Why Zelle moves twice as much money as Venmo and the Cash app combined

By Emilie Bary

A recent Twitter thread highlighted Zelle’s scale against Venmo and App Cash on a key metric

An earlier version of this report incorrectly listed the name of the company that runs Zelle. This is Early Warning Services LLC.

Zelle may not have its own clothing line or suggest emojis when you pay your friend, but the peer-to-peer payment service moves a lot of money, and that seems to be raising eyebrows these days. -this.

Senator Elizabeth Warren has taken aim at Zelle — and the big banks behind her — for not doing enough to protect consumers from fraud on the platform. She chewed on bank executives at a congressional hearing in September and took a particular swipe at Wells Fargo & Co. (WFC) on Thursday, saying the company had higher Zelle fraud rates than other banks.

(Zelle said in a statement that “recent statements regarding Wells Fargo’s fraud and scam rates are inaccurate” and that more than 99.9% of payments made on the wider Zelle network are sent unreported for fraud or scam.)

All of this attention is apparently causing some consumers to take a closer look at Zelle as well, with one Twitter user pointing out that Zelle handled $490 billion in volume last year, compared to $230 billion for Venmo from PayPal Holdings Inc. (PYPL) and $15 billion for Application Cash from Block Inc. (SQ).

Unlike Venmo and Cash App, Zelle is not a pop culture phenomenon. Perhaps that’s why one Twitter user seemed taken aback by the relative scale of the platform.

“I don’t know anyone who uses Zelle…but it runs 2x Venmo and Cash App combined,” read a Thursday Twitter post that has been liked over 5,200 times. “Savage.”

Zelle’s strong volumes shouldn’t come as too big of a shock, however, given that the service has a key advantage. It is managed by Early Warning Services LLC, which is owned by major banks. These banks are among more than 1,700 financial institutions that make it easy for their customers to use the service through their own platforms.

“People are much more likely to use it just because they don’t have to download a whole new app,” said Bill Hardekopf, chief industry analyst at Moneycrashers.com. “That might deter some people from using PayPal or Venmo.”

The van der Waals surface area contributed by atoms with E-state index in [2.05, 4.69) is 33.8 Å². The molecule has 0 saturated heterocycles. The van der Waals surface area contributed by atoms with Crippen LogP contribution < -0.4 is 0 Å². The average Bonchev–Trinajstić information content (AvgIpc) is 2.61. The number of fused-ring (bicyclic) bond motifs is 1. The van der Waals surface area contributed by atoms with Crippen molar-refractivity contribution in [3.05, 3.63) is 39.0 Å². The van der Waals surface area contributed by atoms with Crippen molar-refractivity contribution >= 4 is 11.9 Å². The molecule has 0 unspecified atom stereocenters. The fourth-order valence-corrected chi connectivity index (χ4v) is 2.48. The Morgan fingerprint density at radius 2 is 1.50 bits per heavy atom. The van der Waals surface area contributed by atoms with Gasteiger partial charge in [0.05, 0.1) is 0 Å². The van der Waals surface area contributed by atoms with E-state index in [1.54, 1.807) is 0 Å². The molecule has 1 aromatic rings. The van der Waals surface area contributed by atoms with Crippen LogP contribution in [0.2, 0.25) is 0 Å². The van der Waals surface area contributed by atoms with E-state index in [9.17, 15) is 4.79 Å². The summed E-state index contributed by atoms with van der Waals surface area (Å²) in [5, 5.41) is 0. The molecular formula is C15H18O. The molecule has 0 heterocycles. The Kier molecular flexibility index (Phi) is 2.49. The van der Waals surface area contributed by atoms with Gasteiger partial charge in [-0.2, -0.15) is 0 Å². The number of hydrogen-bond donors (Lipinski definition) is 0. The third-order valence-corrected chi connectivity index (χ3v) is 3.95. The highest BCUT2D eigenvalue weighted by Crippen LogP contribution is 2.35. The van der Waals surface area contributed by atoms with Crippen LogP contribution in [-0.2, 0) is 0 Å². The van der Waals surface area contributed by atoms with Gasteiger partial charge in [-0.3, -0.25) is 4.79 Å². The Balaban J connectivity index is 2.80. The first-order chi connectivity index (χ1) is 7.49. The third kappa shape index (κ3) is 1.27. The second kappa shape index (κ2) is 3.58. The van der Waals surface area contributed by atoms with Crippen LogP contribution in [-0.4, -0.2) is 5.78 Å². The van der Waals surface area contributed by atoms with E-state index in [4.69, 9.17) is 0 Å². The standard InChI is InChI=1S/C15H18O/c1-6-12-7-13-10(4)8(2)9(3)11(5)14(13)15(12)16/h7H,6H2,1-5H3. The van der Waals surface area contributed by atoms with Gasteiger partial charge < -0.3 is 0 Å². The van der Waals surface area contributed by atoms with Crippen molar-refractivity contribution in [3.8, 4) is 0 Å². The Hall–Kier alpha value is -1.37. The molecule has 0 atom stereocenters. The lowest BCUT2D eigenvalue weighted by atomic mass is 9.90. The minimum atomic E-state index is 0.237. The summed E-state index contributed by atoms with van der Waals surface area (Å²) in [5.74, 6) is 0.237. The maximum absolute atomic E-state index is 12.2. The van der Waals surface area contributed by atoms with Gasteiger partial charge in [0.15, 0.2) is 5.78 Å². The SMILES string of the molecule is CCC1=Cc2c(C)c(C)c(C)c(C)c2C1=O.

Peer-to-peer platforms depend on network effects, and Zelle’s place in banking apps gives it an edge. The person you want to pay may not have the Cash app, but they’re probably doing business with one of Zelle’s partner institutions.

Matt Schulz, chief credit analyst at LendingTree, noted that bank representatives have actively mentioned Zelle to him during recent branch visits. “It’s definitely something a lot of people use and is pushed by financial institutions, but at the end of the day there’s still a lot of risk involved in using these things,” he said. .

Twitter users offered a variety of other reasons for Zelle’s impressive volumes, with some considering Zelle the service of choice for larger transfers such as rent payments or home improvement deposits, while users might be inclined to use Venmo more to split a dinner check. Larger transaction amounts skew volumes, regardless of how many people use a given platform and how often.

“Makes sense since I use Zelle for rent and Venmo for everything else,” one Twitter user wrote. Another simply replied: “Owners”.

The original poster took the comments into account. “A lot more people are using Zelle on Venmo/Cash than I ever imagined…and also people seem to care a lot about using Zelle,” he wrote.

The integrated nature of Zelle’s service could also help it appeal to older users who are particularly concerned about the security of their online financial information. While Venmo and the Cash app are popular with many younger users, Zelle is thought to appeal to older people a bit more.

“Zelle’s integration into the banking system of many banking systems gives it a leg up in terms of perceived security,” Hardekopf said.

-Emily Bary

 

(END) Dow Jones Newswire

10-14-22 2119ET

Copyright (c) 2022 Dow Jones & Company, Inc.

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